The head shot of Zucchero (‘Adelmo Fornaciari’ or ‘Adelmo Fornaciari Cavaliere di Gran Croce’ or even, as the liner notes aver, ‘Sugar Fornaciari’) in ornate head-dress – well, a fully festooned top-hat actually - is immediately mindful of Dr. John in his 60s/70s Night Tripper phase, but this guy’s music is significantly different while carrying many of the elements informing Mac Rebbenack’s oeuvre. Where the mighty Doc might be said to be akin to Leon Russell and Mose Allison, Zucchero is much more Dionysian; a combination of Johnny Winter and Mike Sponza would be apt comparatives in tone and energy.
What Alexis Korner was to Brit blues and what John Mayall is to American Blues, Zucchero has been to Italian blues, and his work in what is actually a multi-genred hybrid has long been recognized. Italy even awarded the gent the Order of Merit of the Italian Republic (OMRI), that land’s equivalent of the OBE (Order of the British Empire), and Adelmo is critically recognized as being one of the few European blues artists still enjoying widespread international success after the heyday of earlier decades. His work with Eric Clapton, Jeff Beck, Stevie Ray Vaughan, Brian May, David Sancious, Miles Davis, Ray Charles, B. B. King, Sting, Paul Young, Peter Gabriel, Mike Shrieve, Luciano Pavarotti, and Andrea Bocelli among others - and then, on this CD, Bono, Don Was, Mark Knopfler, and T-Bone Burnett - indicate the respect lavished on him by artists around the globe.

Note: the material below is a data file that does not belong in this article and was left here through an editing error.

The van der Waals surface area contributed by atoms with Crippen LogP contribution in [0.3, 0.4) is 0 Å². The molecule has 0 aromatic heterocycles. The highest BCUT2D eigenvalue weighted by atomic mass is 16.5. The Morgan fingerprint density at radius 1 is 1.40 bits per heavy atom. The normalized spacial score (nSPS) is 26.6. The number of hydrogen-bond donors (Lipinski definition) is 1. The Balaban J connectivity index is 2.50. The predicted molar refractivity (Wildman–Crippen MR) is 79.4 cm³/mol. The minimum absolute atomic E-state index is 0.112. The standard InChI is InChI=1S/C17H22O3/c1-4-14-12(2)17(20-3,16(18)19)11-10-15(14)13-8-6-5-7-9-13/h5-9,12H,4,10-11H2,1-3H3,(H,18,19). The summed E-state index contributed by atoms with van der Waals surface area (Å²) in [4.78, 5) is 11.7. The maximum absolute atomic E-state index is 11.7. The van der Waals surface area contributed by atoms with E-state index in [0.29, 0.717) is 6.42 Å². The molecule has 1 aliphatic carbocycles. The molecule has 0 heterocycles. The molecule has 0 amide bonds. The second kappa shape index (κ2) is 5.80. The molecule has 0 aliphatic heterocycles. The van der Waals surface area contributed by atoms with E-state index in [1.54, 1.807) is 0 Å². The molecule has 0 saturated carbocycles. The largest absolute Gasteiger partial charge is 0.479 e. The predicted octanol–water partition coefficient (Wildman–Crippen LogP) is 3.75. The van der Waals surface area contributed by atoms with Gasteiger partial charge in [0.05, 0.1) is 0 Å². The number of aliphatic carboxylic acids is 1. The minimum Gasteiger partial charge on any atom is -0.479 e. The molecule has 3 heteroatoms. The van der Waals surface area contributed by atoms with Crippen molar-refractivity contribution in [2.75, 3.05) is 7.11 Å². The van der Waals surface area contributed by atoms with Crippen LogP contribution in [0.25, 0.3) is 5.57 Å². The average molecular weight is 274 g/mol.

And the fact that the man is an infinite threat on all fronts, not only in writing but arranging and singing while playing guitar, bass, drums, and keyboards, makes him the sort of cat who needn’t explain a damn thing on any front. By the time you finish listening to any of his CDs, things make themselves a given. His vocals are vigorous, gritty, demanding, and Bacchanalian, the manifestation of someone who takes an artist’s anarchic pleasures in life. Whether in the middle of a stomp, a gospel rave-up, a ballad, or a rockin’ boogie, Zucchero is a force to be reckoned with. In Black Cat, we find all the aforegoing as well as the sort of folk elements adopted by Premiata Formeria Marconi in their post-prog period. More, cuts like “Streets of Surrender” would have been perfectly at home on a Riccardo Cocciante LP.
Were y’all impressed by the list of past collaborators and sessioneers cited above? Well, there’s actually a hell of a lot more, as Nathan East, Lenny Castro, Jamie Muhoberac, Jim Keltner, Tim Pierce, Mike Finnegan, Colin Linden (!!!), Jerry Douglas, and many other estimables appear all though this festive romp occasionally restrained in reflective moments (“Terra Incognita”, which nonetheless vaults into magisteriality as it progresses, and one or two others). All that said, though, I’d really like to see a future meeting of Zucchero and Sponza: Mike's last and this one by Adelmo indicate their many sympathies, and a combination of the two would be fiery.